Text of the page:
Quick Takes: 2 DUI Arrests for President of Mary Washington, Investors Sue Charleston Southern, Adding Liberal Arts to Business, Showdown in West Virginia, Gains Seen From Tax Break, $100M for Virginia, The 'Eurocommuter' Student

April 13, 2007
  • William J. Frawley, president of the University of Mary Washington is on leave following his arrests in two incidents -- on April 10 and April 11 -- for driving under the influence. Both arrests followed car accidents. A statement from the university's board said that it "wants to express our deepest concerns and support for President Frawley at this very difficult time." Frawley has been president of the Virginia university since July. He was formerly dean of arts and sciences at George Washington University.
  • Things are getting worse for Charleston Southern University, which found out last week that the professor to whom it gave more than half of its endowment to invest was accused of fraud and not having the money or many millions he obtained from other investors. The Post and Courier reported that some of the other investors have now sued Charleston Southern, saying that Al Parish, the professor, used the institution as his base of operations, and so the university should share in the responsibility. Parish checked himself into a hospital, claiming amnesia, when federal investigations into his investment business started. On Thursday, a judge ordered him held without bail.
  • The Carnegie Foundation for the Advancement of Teaching and the Teagle Foundation have announced a three-year project to identify models to integrate the liberal arts into undergraduate business education.
  • West Virginia University's board will be selecting a president -- with the faculty strongly opposing the favorite, a politically well connected lawyer, but students liking him, The Charleston Daily Mail reported. After an emergency Faculty Senate meeting to express concerns about the non-academic candidate, the board chair told the newspaper it wasn't clear how much faculty sentiment would matter. Many professors are concerned that the search hasn't been legitimate -- and that politics have trumped qualifications.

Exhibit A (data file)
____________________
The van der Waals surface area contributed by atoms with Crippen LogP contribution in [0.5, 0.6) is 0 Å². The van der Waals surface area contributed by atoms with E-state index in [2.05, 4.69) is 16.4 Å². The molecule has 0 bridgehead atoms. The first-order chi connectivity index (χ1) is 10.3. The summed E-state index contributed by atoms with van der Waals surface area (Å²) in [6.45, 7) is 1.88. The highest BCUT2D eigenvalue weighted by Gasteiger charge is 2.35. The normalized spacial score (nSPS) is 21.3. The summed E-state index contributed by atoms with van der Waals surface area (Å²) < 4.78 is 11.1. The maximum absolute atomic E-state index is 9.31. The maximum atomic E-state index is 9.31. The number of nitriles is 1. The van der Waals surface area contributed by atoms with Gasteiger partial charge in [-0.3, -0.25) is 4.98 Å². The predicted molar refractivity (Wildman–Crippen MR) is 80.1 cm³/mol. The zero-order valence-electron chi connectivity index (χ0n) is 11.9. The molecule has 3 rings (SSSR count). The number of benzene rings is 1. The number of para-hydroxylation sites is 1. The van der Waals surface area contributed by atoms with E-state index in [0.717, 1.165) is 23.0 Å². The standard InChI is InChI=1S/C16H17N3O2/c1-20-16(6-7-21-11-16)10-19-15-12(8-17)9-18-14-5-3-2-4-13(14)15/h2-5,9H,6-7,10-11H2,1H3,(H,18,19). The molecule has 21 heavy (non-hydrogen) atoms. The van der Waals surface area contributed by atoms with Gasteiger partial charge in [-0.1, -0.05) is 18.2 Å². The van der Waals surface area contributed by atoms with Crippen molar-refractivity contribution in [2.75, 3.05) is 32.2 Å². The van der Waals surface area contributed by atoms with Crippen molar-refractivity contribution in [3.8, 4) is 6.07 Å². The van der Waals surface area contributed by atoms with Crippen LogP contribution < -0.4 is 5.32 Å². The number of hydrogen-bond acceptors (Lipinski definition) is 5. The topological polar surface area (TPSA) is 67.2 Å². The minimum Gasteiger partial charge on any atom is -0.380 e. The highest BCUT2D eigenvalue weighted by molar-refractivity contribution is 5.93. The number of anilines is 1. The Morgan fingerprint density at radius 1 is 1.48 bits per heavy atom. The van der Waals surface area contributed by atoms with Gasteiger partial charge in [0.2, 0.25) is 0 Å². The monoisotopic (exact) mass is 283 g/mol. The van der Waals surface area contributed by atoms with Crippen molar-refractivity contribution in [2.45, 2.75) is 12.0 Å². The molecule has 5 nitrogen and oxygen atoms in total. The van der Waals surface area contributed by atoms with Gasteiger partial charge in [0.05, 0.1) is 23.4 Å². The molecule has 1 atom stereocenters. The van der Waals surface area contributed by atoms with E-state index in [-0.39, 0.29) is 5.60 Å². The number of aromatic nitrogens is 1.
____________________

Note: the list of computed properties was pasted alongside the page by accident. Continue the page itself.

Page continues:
• A new temporary tax break designed to encourage people to use some of their IRA savings for charity has resulted in $70 million in donations to private colleges and universities in the first five months of the measure's existence, according to a study released Thursday by the National Association of Independent Colleges and Universities.
  • The University of Virginia on Thursday announced a $100 million gift -- the largest in the university's history -- to create a new school of leadership and public policy. The new school will offer both undergraduate and graduate programs.
  • A new trend in European higher education combines commuting students and foreign students. The Guardian reported that an increasing number of "Eurocommuter students" are studying in Britain but returning on weekends to their home countries elsewhere in Europe.
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